15
Sep 08

BLONDIE – “Sunday Girl”

FT + Popular42 comments • 2,882 views

#437, 26th May 1979

I prefer Blondie when they’re poking their noses where they didn’t seem to belong, applying their touch of devastating cool to disco or rap or reggae and getting clean away with it. “Sunday Girl”, delightfully frilly though it is, doesn’t floor me in the same way. In a way its weirdly reminiscent of the Grease singles, a pastiche of something I can’t quite put my finger one – except this doesn’t come alive for me until the last twenty seconds or so, when Debbie Harry suddenly gets some snarl in her voice and the handclaps and guitars start to surge… and then it’s over. Pretty, thoroughly pleasant, beautifully crafted, but too pert to excite.

6

Comments

  1. 1
    rosie on 16 Sep 2008 #

    The big plus to this at the time was that it grabbed you instantly and wriggled around in your head. The minus is that that’s all there is.

    It’s the weakest track on the Parallel Lines album as far as I’m concerned, and certainly the weakest of Blondie’s number ones, but it’s a marketing man’s dream, something tempting to hook the punter – all kinds of punters, including my mum who had little time for most pop.

    A big stick of candyfloss of a pop song – big and pink and tempting but ultimately insubstantial leaving nothing behind but sweet tackiness.

    Happy fifth birthday, Popular!

  2. 2
    DJ Punctum on 16 Sep 2008 #

    It’s not surprising that this is many people’s favourite Blondie track (though this demographic may not stretch to Popular); its resources of crisply-cut staccato organ and skinny tie handclaps helped form one of the central aesthetic templates for the whole Belle and Sebastian/Camera Obscura school of agreeably chirpy but spiked indie pop. But of their number ones, it’s the one which I scarcely, if ever, revisit; the new wave jerkiness redolent throughout Parallel Lines is intact, but Mike Chapman’s clean, linear production is a little too pristine for its own good; despite Debbie Harry’s typically inventive vocal acting, the mechanical approach which worked so brilliantly on “Heart Of Glass” tends to filter out any evidence of humanity (where’s the blood? The thrashing?) such that it ends up sounding not dissimilar to the cheery is-it-still-1974 capers of Racey, Chinn and Chapman’s other major product of the period (“Some Girls,” “Lay Your Love On Me”).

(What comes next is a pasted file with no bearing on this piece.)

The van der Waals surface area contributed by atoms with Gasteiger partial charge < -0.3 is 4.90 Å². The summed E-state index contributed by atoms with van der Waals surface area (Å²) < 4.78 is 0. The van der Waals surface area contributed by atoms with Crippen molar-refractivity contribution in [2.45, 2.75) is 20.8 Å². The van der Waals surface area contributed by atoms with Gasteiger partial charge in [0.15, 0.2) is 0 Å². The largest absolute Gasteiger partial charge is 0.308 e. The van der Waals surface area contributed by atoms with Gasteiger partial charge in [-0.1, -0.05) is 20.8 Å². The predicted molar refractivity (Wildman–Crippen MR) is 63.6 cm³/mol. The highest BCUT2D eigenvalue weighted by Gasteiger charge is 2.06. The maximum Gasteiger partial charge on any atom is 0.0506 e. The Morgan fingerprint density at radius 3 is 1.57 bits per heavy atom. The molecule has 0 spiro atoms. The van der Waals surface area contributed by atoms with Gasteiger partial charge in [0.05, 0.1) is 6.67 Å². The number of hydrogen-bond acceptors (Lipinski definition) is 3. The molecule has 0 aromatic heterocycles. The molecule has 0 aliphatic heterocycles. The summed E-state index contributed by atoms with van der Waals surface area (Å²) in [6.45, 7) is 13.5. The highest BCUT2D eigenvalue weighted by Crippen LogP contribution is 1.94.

The song itself is, as you’d expect, not as charming as it pretends to be – the key line is “Cold as ice cream but stil as sweet” – and seems to be about a mistress who only ever gains access to her “guy” at the weekend (“Hey, I saw your guy with a different girl/Looks like he’s in another world”) and otherwise flounders in a fairly desperate emotional limbo; hear Debbie’s anguished howl of “BABY, I would like to go out tonight,” and her repeated half-teasing, half-suicidal groans of “I got the blues” – in the fadeout, the latter sounds as though she’s surfing along the serrated edge of the razorblade, and her pleas to “hurry up” turn into a 999 (or 911) call, before it’s too late. And even when she gets to be with him, expectations are usually dashed – “I stay away all week and still I wait.”

    The dual conflict enacted between music and lyrics here is mildly interesting, but finally I have to fall on the side of the fence which believes that sinister lyrics need at least an element of disturbance about their musical settings to work, emotionally and aesthetically. This isn’t to say that “Sunday Girl” is a bad record because it’s a clearly astute and well-realised piece of work – although the mock-coquette French version, almost as popular as the original, doesn’t go in tandem with the song’s emotions – but there’s the general air throughout that Blondie are keeping themselves, or are being kept, in check, as though to ward off the imminent threat of the Knack.

  3. 3
    Erithian on 16 Sep 2008 #